Meridian 9 was successfully injected into orbit on February 20th, 2020. Unofficial reports indicated that the third stage of the Soyuz 2.1a rocket shut down prematurely and that the Fregat space tug needed to compensate to place the satellite into the desired orbit. Later it was noted the Argument of Perigee (AoP) for the satellite was not the typical Molniya value of 270 degrees. Was this an indication that the satellite was not placed into the correct orbit by the malfunction or something else?
Satellites are placed into Molniya orbits primarily to allow their payloads to view far northern latitudes for prolonged periods of time. The Molniya orbit uses a few properties to do this.
First, the mean motion of the orbit is synchronized with the Earth’s rotation by completing two orbits in a sidereal day.
Second, the orbit is highly eccentric so the velocity at perigee is relatively high compared to a relatively low velocity at apogee which allows the spacecraft to loiter over a spot for a prolonged period of time minimizing tracking requiurements.
Finally, the inclination of the orbit is chosen to take advantage of the equilibrium of the tidal forces from the Moon and the Sun to freeze the Argument or Perigee of the orbit over a desired spot and prevent it from drifting and minimizing (or eliminating) the need to perform station keeping manoeuvrers. The chosen inclination often called the ‘critical inclination’ is approximately 63.4 degrees.
Meridian 8 [2019-046A, 44453] orbit visualized to demonstrate the basic characteristics of a Molniya orbit. The apogee is usually high over the northern hemisphere with the perigee locked in position over the southern hemisphere. Although you can reverse this and place the apogee over the southern hemisphere if desired.
Historically most spacecraft launched into Molniya orbits use an Argument of Perigee of approximately 270 degrees. This locks the perigee due south of the apogee when the inclination is approximately 63.4 degrees. As we will see the Meridian constellation, which uses Molniya orbits, uses two initial different value of Argument of Perigee and these values are related to the spacecraft’s position in the constellation.
Meridian Constellation’s Use of AoP
After studying the recent launch of Meridian 9 it was noted that the initial Argument of Perigee was not the expected value of approximately 270 degrees as we noted from Meridian 8, rather it was approximately 295 degrees. It was first assumed that the third stage anomaly the mission encountered may have been the cause but after reviewing the history of the constellation’s TLEs an interesting pattern emerged placing doubt as the the malfunction theory.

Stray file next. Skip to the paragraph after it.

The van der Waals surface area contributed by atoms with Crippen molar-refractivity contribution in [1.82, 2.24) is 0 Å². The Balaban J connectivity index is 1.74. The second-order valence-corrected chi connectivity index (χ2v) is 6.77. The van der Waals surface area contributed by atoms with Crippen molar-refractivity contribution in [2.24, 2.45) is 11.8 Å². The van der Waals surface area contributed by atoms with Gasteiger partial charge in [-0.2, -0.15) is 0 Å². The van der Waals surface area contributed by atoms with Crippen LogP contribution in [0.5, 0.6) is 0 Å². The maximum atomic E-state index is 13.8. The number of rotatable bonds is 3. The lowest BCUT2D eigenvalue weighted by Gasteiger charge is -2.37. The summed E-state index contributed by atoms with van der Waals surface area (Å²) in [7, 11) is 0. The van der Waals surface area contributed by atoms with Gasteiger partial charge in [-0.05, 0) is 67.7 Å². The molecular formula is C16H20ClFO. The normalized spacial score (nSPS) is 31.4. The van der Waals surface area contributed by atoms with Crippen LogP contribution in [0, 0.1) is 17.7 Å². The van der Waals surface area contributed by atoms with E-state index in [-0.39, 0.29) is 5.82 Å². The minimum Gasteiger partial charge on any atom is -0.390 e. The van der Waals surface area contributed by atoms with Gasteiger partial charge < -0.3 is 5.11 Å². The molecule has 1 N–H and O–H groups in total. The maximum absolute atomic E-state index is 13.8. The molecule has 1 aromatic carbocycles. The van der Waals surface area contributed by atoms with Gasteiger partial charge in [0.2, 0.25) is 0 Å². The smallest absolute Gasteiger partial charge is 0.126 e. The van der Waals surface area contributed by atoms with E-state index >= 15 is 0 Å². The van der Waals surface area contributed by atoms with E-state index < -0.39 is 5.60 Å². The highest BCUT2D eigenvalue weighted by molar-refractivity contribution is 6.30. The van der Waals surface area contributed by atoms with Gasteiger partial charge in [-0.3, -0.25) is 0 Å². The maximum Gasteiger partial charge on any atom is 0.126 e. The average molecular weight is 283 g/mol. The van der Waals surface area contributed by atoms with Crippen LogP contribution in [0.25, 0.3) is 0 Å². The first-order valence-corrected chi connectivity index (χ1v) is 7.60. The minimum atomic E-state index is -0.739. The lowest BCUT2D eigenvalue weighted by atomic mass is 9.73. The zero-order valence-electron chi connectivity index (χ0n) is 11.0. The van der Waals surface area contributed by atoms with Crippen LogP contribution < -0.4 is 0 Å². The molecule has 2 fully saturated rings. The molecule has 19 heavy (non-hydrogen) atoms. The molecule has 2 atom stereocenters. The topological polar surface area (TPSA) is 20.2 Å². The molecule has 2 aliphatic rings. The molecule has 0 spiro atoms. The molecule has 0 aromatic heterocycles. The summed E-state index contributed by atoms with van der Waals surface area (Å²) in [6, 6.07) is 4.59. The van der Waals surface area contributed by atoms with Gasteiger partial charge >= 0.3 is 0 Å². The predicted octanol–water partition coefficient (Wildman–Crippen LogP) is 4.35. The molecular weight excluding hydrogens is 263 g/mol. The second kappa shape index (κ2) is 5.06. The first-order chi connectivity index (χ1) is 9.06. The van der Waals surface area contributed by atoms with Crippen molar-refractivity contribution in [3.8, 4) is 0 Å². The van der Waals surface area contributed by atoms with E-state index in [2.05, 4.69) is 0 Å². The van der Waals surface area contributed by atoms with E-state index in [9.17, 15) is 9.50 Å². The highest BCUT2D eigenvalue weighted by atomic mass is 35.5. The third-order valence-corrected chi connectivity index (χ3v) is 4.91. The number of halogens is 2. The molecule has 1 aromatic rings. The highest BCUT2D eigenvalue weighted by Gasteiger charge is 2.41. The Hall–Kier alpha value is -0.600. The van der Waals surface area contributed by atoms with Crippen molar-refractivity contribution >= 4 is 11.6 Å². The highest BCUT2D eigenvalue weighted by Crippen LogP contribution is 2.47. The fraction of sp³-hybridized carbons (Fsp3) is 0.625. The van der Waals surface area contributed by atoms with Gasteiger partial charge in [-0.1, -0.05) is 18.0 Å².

Inspecting the operational characteristics of the constellation one will notice that there are always two spacecraft at or near apogee at any one time. Each of these two satellites occupies the North American and Russian apogee respectively at the same time. They arrive at apogee at roughly the same time and loiter for about six hours in this position.
The ground tracks of the Meridian 4 and 6 pair.
The ground tracks for Meridian 7 and 8 pair.
What we noticed is that the spacecraft within the pair have ‘opposite’ Argument of Perigee values. That is to say one has a value of approximately 270 and the other 295 degrees.
There are two satellites in the Meridian constellation at each of the two respective apogees at any given time. Each of these satellites in this pair have different Argument of Perigee values. The pattern becomes clear when examined in the table above and note the behaviour of Meridian 9.
Constellation History Confirms a Pattern
Meridian 1 was never really part of the constellation as it was launched in 2006 and failed before the arrival of a successful launch into the present constellation by Meridian 3. Meridian 2 failed to achieve the correct orbit and operates outside the constellation to this day.
Meridian 8 was launched to replace Meridian 3 that went silent a few weeks before the launch of Meridian 8. As you can see from these plots the initial value of Meridian 3’s Argument of Perigee is similar to that of Meridian 8’s, around 270 degrees.
Meridian 8 was launched into Meridian 3’s orbital plane. They share the same initial AoP value of ~270 degrees.
As noted earlier Meridian 9 appears to have been launched into the same plane as Meridian 6. The initial AoP for these two is approximately 295 degrees.
Meridian 9 was launched into Meridian 6’s orbital plane. They share the same initial AoP value of ~295 degrees.
What Does this Mean?
As the Meridian constellation has matured a distinct pattern has developed as to the choice of the specific spacecraft AoP based on its position within the constellation. This observation clearly indicates that Russian claims that Meridian 9 was placed into the correct orbit are true despite the third stage anomaly and the recovery using the Fregat tug.
While this observation is useful for future predictions of member orbits before launch what the purpose of this is unknown. I would like to speculate that there is some clever astrodynamics going on here worthy of more study to understand this further to unravel this riddle in the sky.